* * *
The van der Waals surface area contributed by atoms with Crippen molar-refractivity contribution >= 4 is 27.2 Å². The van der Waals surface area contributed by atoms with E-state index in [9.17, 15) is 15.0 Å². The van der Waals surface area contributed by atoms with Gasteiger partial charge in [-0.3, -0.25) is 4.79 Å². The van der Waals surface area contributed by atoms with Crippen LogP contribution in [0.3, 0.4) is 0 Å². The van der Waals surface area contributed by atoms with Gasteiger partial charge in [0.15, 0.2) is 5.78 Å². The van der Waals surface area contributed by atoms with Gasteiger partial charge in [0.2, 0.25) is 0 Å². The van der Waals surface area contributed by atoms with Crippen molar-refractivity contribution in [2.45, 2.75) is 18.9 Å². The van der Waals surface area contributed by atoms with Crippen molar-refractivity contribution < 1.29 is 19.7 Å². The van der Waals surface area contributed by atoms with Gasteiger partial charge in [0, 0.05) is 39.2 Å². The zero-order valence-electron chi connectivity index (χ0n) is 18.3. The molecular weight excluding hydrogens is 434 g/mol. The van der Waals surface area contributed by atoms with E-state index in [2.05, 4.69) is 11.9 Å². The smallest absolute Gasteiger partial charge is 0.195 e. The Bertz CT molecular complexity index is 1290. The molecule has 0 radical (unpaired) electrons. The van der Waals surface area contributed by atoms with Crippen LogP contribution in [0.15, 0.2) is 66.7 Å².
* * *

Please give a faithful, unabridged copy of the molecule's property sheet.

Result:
The van der Waals surface area contributed by atoms with Crippen molar-refractivity contribution >= 4 is 27.2 Å². The van der Waals surface area contributed by atoms with E-state index in [9.17, 15) is 15.0 Å². The van der Waals surface area contributed by atoms with Gasteiger partial charge in [-0.3, -0.25) is 4.79 Å². The van der Waals surface area contributed by atoms with Crippen LogP contribution in [0.3, 0.4) is 0 Å². The van der Waals surface area contributed by atoms with Gasteiger partial charge in [0.15, 0.2) is 5.78 Å². The van der Waals surface area contributed by atoms with Gasteiger partial charge in [0.2, 0.25) is 0 Å². The van der Waals surface area contributed by atoms with Crippen molar-refractivity contribution in [2.45, 2.75) is 18.9 Å². The van der Waals surface area contributed by atoms with Crippen molar-refractivity contribution < 1.29 is 19.7 Å². The van der Waals surface area contributed by atoms with Gasteiger partial charge in [0, 0.05) is 39.2 Å². The zero-order valence-electron chi connectivity index (χ0n) is 18.3. The molecular weight excluding hydrogens is 434 g/mol. The van der Waals surface area contributed by atoms with E-state index in [2.05, 4.69) is 11.9 Å². The smallest absolute Gasteiger partial charge is 0.195 e. The Bertz CT molecular complexity index is 1290. The molecule has 0 radical (unpaired) electrons. The van der Waals surface area contributed by atoms with Crippen LogP contribution in [0.15, 0.2) is 66.7 Å².